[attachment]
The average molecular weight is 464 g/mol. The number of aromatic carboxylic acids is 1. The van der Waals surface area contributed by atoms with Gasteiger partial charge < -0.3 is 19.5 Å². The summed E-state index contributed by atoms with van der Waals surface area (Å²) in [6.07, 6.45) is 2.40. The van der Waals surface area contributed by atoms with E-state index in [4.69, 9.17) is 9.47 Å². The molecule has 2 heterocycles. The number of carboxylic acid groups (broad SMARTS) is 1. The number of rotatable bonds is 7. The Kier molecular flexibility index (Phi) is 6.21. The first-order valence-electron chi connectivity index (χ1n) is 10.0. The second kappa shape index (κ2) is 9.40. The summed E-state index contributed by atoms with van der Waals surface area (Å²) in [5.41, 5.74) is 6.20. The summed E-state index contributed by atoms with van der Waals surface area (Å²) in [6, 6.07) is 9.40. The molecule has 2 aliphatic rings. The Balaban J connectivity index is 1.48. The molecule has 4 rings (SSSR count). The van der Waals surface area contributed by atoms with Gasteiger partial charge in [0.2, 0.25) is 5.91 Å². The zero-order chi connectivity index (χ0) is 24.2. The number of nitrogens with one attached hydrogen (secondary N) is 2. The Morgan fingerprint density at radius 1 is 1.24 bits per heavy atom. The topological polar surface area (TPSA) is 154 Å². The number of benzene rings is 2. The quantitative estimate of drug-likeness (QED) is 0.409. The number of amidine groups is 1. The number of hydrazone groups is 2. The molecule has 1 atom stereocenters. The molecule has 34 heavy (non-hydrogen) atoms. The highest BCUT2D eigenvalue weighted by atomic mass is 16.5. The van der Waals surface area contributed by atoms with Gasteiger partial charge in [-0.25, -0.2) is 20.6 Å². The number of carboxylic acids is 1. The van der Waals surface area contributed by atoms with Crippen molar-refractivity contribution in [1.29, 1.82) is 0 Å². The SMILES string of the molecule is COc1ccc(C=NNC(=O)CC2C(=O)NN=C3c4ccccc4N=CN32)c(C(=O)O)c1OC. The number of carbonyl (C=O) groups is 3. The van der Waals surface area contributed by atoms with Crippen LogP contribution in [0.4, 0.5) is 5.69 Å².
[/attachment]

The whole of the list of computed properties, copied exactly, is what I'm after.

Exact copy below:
The average molecular weight is 464 g/mol. The number of aromatic carboxylic acids is 1. The van der Waals surface area contributed by atoms with Gasteiger partial charge < -0.3 is 19.5 Å². The summed E-state index contributed by atoms with van der Waals surface area (Å²) in [6.07, 6.45) is 2.40. The van der Waals surface area contributed by atoms with E-state index in [4.69, 9.17) is 9.47 Å². The molecule has 2 heterocycles. The number of carboxylic acid groups (broad SMARTS) is 1. The number of rotatable bonds is 7. The Kier molecular flexibility index (Phi) is 6.21. The first-order valence-electron chi connectivity index (χ1n) is 10.0. The second kappa shape index (κ2) is 9.40. The summed E-state index contributed by atoms with van der Waals surface area (Å²) in [5.41, 5.74) is 6.20. The summed E-state index contributed by atoms with van der Waals surface area (Å²) in [6, 6.07) is 9.40. The molecule has 2 aliphatic rings. The Balaban J connectivity index is 1.48. The molecule has 4 rings (SSSR count). The van der Waals surface area contributed by atoms with Gasteiger partial charge in [0.2, 0.25) is 5.91 Å². The zero-order chi connectivity index (χ0) is 24.2. The number of nitrogens with one attached hydrogen (secondary N) is 2. The Morgan fingerprint density at radius 1 is 1.24 bits per heavy atom. The topological polar surface area (TPSA) is 154 Å². The number of benzene rings is 2. The quantitative estimate of drug-likeness (QED) is 0.409. The number of amidine groups is 1. The number of hydrazone groups is 2. The molecule has 1 atom stereocenters. The molecule has 34 heavy (non-hydrogen) atoms. The highest BCUT2D eigenvalue weighted by atomic mass is 16.5. The van der Waals surface area contributed by atoms with Gasteiger partial charge in [-0.25, -0.2) is 20.6 Å². The number of carboxylic acids is 1. The van der Waals surface area contributed by atoms with Crippen molar-refractivity contribution in [1.29, 1.82) is 0 Å². The SMILES string of the molecule is COc1ccc(C=NNC(=O)CC2C(=O)NN=C3c4ccccc4N=CN32)c(C(=O)O)c1OC. The number of carbonyl (C=O) groups is 3. The van der Waals surface area contributed by atoms with Crippen LogP contribution in [0.4, 0.5) is 5.69 Å².